“Data Journalism”, an investigation Practice? A glance at the German and Greek cases

Juliette Charbonneaux, Pergia Gkouskou-Giannakou

Resumo


This contribution explores the links between the traditional work routines in investigative journalism and those, emergent ones, in « data journalism ». How do the European journalistic cultures react to this phenomenon, widely considered as a potential vector of profound destabilization of the established professional practices of the field and thus redefining the – fuzzy per se – contours of a profession that is already questioning its future? The issue here is to examine the extent to which the discourse on « data journalism » also reflects investigation practices and, through it, the professional ethics and journalistic ideals. With this intention, we put in parallel two European cases, namely the German the Greek one. The comparison of the two cases, by getting into the details of this proximity, clarifies the structuring of a professional discourse, the imaginaires feeding it on, and highlights - through the rhetoric of visualization – how the implicit dimension in the discourse about “data journalism” relates to a great extent to the way the information is given to read.This contribution explores the links between the traditional work routines in investigative journalism and those, emergent ones, in « data journalism ». How do the European journalistic cultures react to this phenomenon, widely considered as a potential vector of profound destabilization of the established professional practices of the field and thus redefining the – fuzzy per se – contours of a profession that is already questioning its future? The issue here is to examine the extent to which the discourse on « data journalism » also reflects investigation practices and, through it, the professional ethics and journalistic ideals. With this intention, we put in parallel two European cases, namely the German the Greek one. The comparison of the two cases, by getting into the details of this proximity, clarifies the structuring of a professional discourse, the imaginaires feeding it on, and highlights - through the rhetoric of visualization – how the implicit dimension in the discourse about “data journalism” relates to a great extent to the way the information is given to read.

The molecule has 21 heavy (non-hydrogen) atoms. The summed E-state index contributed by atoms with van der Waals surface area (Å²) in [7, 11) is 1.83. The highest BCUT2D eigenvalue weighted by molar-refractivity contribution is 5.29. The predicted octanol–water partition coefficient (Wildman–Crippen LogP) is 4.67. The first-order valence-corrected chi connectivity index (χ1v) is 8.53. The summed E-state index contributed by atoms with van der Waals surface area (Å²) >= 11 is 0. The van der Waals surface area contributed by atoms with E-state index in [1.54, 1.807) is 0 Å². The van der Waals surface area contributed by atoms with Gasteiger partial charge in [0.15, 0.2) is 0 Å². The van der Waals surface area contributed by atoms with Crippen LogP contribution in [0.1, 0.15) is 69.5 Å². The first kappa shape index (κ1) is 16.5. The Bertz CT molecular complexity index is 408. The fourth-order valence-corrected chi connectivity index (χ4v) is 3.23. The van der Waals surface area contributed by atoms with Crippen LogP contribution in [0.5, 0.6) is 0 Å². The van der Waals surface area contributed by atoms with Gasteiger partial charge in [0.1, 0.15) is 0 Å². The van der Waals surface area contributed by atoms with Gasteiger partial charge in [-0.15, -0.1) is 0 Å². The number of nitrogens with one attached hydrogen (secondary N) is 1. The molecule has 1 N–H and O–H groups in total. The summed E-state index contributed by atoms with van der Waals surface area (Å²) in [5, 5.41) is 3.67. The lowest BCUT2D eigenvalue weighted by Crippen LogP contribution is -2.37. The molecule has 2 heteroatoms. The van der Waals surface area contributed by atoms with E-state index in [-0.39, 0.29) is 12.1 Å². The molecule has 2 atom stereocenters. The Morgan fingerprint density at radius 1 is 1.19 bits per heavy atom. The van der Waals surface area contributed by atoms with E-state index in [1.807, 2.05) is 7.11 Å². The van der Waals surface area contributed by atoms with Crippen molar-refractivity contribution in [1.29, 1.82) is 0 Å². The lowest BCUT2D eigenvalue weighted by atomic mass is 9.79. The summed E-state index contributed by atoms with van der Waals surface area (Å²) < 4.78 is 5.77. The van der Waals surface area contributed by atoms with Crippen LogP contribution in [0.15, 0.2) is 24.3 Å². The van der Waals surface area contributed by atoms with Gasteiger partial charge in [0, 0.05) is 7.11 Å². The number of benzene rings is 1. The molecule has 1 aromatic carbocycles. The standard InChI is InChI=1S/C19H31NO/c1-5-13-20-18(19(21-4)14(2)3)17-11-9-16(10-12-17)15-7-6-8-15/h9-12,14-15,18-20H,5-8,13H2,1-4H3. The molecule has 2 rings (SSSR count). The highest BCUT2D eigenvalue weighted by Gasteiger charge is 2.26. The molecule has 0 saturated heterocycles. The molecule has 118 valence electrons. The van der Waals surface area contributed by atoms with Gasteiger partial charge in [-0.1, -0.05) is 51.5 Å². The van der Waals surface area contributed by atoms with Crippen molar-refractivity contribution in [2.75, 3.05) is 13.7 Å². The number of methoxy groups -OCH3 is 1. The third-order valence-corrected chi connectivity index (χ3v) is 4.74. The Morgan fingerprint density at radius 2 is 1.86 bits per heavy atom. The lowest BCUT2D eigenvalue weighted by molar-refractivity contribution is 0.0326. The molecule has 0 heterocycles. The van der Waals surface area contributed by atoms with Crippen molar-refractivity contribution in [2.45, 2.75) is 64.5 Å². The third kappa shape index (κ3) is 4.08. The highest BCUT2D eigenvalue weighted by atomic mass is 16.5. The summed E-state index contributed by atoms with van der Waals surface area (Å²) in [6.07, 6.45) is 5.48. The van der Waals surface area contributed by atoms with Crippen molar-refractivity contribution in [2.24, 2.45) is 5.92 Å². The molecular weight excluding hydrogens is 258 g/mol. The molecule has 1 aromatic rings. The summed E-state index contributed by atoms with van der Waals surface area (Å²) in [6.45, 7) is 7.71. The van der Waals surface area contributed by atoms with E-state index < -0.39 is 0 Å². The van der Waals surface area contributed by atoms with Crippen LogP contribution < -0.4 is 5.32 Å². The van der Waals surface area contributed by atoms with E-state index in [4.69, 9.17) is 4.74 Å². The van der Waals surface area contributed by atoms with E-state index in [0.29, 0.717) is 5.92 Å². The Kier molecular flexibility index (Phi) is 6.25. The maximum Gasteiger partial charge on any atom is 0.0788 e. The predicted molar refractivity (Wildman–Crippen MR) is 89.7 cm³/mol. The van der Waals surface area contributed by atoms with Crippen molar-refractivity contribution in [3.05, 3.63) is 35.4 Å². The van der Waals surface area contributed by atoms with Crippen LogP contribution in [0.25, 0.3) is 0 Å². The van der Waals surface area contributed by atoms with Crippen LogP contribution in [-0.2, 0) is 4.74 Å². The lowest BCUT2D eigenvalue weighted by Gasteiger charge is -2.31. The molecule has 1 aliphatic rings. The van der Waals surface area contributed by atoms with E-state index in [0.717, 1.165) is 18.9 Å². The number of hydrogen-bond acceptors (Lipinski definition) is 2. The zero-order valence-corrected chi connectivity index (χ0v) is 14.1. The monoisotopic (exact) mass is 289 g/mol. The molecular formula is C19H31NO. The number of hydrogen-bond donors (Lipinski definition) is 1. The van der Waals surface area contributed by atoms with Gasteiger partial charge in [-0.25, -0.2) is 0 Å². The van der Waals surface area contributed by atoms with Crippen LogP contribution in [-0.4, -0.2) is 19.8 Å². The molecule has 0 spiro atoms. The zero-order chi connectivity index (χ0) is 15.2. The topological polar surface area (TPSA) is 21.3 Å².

Palavras-chave


Data-journalism; Germany; Greece; Imaginary; Investigative journalism

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DOI: https://doi.org/10.25200/BJR.v11n2.2015.855

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ISSN da versão online: 1981-9854

ISSN da versão impressa (descontinuada a partir de 2008): 1808-4079



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